By: Olivia R. Holcombe-Volke, J.D., email@example.com, 443-393-7696
Scenario One: Mom and Dad meet with Attorney to prepare their estate plan. Mom and Dad intend to leave their significant wealth to their only child, Daughter. Happy with Attorney, they advise Daughter to meet with Attorney for her own estate planning. Daughter, upon becoming a client of Attorney, discusses her plans for using Mom and Dad’s significant wealth after inheriting it. A year later, following a family disagreement, Mom and Dad contact Attorney to change their estate plan: now, they wish to leave 25% to Daughter, and 75% to Daughter’s arch-nemesis and rival in the family business, Cousin.
Scenario Two: Son #2 contacts Attorney. Dad is experiencing some minor memory loss and confusion. Son #2 would like Attorney to prepare estate planning documents for Dad. Attorney determines that Dad has sufficient mental capacity to understand and execute estate planning documents. Attorney prepares, and Dad executes, the necessary documents. Several months later, Son #1 contacts Attorney. Dad’s mental and physical health have gone downhill, and Son #1 wishes to seek a court-ordered guardianship over Dad’s personal and financial affairs.
Scenario Three: Niece is named as attorney-in-fact in elderly Uncle’s power of attorney. Nephew is named as trustee in Uncle’s revocable living trust. Niece and Nephew seek Attorney’s assistance in various aspects of handling Uncle’s property. At a certain point, a major expense arises. Niece and Nephew disagree as to whether the expense should be covered, and from which source of funds.
These three scenarios have one thing in common: the potential for, or actual existence of, a conflict of interest.
At the outset, the actions taken by Mom and Dad, Sons #1 and #2, and Niece and Nephew seem so logical. Why wouldn’t parents who are happy with their estate planning attorney recommend their adult child meet with the same attorney for estate planning? Why wouldn’t an adult child, faced with an elderly parent’s disability, seek assistance from the elderly parent’s attorney? Why wouldn’t family members serving in different roles under a family member’s legal documents come to the same attorney for guidance? These situations are so innocent – how can a conflict of interest possibly arise?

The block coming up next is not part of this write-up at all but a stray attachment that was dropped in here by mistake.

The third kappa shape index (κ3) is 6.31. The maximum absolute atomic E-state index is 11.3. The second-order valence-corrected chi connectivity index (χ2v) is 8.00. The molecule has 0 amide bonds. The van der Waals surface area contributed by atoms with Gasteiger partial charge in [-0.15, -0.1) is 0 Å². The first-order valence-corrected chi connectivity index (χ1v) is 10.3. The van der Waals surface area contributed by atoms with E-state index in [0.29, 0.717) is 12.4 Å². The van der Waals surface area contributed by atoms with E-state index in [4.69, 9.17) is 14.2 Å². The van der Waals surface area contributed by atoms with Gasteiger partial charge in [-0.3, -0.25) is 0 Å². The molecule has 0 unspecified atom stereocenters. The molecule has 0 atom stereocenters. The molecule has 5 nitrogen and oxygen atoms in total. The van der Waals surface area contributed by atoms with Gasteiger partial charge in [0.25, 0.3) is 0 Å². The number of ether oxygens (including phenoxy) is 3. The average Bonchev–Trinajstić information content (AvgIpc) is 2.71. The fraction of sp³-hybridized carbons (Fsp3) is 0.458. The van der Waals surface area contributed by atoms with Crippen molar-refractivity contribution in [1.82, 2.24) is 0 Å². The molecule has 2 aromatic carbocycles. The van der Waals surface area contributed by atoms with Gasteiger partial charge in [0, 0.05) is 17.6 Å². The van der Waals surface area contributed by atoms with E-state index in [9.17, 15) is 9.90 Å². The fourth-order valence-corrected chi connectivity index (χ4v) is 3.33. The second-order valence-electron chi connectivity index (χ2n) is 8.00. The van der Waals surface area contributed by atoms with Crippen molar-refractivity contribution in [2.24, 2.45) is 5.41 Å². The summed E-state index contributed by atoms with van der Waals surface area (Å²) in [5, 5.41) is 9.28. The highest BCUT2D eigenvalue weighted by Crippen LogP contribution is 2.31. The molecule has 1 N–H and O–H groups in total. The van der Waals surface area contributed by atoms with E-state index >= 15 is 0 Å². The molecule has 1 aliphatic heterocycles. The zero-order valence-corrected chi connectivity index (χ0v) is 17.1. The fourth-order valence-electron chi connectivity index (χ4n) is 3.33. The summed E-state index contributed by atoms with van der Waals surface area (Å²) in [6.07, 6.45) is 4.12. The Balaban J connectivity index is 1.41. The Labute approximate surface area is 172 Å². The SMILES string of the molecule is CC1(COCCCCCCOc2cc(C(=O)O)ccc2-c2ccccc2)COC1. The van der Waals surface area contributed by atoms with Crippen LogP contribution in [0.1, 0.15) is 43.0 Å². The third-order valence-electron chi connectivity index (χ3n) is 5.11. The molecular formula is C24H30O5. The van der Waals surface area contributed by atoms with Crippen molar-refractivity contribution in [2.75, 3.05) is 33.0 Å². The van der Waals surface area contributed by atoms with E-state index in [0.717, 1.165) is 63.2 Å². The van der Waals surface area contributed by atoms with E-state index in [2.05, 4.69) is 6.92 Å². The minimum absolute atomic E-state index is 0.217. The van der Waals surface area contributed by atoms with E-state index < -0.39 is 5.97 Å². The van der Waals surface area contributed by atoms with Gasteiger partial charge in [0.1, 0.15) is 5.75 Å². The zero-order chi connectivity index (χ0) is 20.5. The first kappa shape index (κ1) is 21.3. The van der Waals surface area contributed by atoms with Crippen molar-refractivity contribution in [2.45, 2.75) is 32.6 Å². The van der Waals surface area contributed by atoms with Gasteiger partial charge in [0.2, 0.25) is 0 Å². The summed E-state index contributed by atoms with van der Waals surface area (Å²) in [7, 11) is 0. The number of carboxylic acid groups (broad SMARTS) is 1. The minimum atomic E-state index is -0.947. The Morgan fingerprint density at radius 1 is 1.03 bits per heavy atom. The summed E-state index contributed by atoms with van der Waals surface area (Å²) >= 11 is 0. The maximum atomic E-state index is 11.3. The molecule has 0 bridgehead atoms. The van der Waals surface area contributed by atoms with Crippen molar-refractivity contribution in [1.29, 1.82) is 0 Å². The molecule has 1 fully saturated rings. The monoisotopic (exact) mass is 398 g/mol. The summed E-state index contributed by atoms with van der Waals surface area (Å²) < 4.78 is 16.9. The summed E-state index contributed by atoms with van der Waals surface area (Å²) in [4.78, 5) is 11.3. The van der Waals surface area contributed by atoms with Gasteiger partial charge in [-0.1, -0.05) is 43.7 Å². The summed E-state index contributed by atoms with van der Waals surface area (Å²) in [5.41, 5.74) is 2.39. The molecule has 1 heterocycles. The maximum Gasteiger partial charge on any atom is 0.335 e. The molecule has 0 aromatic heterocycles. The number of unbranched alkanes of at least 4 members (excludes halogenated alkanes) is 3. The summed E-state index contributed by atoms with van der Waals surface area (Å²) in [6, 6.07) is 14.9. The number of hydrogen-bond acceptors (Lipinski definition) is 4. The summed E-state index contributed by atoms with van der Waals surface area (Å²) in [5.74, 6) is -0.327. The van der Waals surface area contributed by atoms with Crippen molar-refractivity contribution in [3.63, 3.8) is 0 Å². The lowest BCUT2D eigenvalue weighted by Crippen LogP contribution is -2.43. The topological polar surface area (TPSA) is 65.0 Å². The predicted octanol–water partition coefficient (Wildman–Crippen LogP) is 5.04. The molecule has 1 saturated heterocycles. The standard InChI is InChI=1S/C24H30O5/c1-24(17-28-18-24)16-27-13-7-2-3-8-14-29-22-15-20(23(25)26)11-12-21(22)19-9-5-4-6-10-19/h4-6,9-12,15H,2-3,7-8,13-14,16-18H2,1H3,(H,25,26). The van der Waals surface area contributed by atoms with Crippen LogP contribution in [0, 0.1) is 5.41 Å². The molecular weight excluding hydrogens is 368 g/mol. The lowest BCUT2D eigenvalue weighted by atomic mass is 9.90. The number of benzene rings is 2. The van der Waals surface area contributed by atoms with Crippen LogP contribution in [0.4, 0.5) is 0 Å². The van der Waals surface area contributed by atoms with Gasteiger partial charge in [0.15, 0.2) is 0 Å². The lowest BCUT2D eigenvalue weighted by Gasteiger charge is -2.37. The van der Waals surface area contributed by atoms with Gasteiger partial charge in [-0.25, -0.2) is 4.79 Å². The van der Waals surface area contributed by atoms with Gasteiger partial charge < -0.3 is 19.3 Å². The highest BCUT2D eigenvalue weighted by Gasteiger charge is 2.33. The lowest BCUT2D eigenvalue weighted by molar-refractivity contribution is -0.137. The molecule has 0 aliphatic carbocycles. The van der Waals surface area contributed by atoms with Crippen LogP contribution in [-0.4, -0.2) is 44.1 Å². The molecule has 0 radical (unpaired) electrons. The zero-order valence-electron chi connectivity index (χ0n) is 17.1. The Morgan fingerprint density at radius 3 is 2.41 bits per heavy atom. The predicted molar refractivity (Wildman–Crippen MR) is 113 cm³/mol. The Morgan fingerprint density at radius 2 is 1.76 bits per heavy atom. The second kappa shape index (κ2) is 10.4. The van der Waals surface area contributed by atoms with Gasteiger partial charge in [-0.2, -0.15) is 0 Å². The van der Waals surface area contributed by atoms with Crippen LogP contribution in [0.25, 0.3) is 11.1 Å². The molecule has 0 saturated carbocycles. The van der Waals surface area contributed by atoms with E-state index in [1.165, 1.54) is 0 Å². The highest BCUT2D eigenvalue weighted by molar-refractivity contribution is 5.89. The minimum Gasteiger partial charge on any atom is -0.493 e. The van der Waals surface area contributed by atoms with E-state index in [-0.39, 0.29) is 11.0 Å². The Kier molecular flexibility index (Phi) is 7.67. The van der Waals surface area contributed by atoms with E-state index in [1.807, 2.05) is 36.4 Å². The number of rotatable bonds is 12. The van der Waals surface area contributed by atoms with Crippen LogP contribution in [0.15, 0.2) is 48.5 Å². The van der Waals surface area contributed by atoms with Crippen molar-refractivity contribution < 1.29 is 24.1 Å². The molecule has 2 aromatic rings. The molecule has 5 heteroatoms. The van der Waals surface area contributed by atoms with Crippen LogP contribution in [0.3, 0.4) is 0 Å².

For guidance, it helps to know what a “conflict of interest” is, in the context of attorney-client relationships. The Maryland Attorneys’ Rules of Professional Conduct, codified in the Maryland Rules at Title 19, Chapter 300 (Md. Rule 19-300.1 et seq) – specifically Rule 19-301.7 – states (in pertinent part):
…(A)n attorney shall not represent a client if the representation involves a conflict of interest. A conflict of interest exists if:
(1) the representation of one client will be directly adverse to another client; or
(2) there is a significant risk that the representation of one or more clients will be materially limited by the attorney’s responsibilities to another client, a former client or a third person or by a personal interest of the attorney.
Of course, in Scenarios One, Two, and Three – as in most real-life situations – the potential for a conflict of interest does not mean that an actual conflict of interest will arise.
As attorneys, we are driven to say “yes, we can help you,”
and loathe to deny assistance to anyone seeking our guidance – so it is particularly difficult to know what to do for the sake of clients or potential clients, and how best to comply with the Rules of Professional Conduct, when a situation presents itself that might result in a conflict of interest. Even where an actual conflict of interest may exist, Rule 19-301.7 takes this into account, stating (in pertinent part):
(b) Notwithstanding the existence of a conflict of interest under section (a) of this Rule, an attorney may represent a client if:
(1) the attorney reasonably believes that the attorney will be able to provide competent and diligent representation to each affected client;
(2) the representation is not prohibited by law;
(3) the representation does not involve the assertion of a claim by one client against another client represented by the attorney in the same litigation or other proceeding before a tribunal; and
(4) each affected client gives informed consent, confirmed in writing.
Conflicts of interest can arise in even the most innocent of situations. They are never intended, so the best strategy for avoiding them is for attorneys to advise clients (and potential clients) regarding how (and in what situations) conflicts can be anticipated, and in some instances, to decline the representation.
Ultimately, the mere existence of the potential for a conflict of interest does not render the attorney-client relationship impossible, so long as the requirements of informed consent under Rule 19-301.7(b) are met.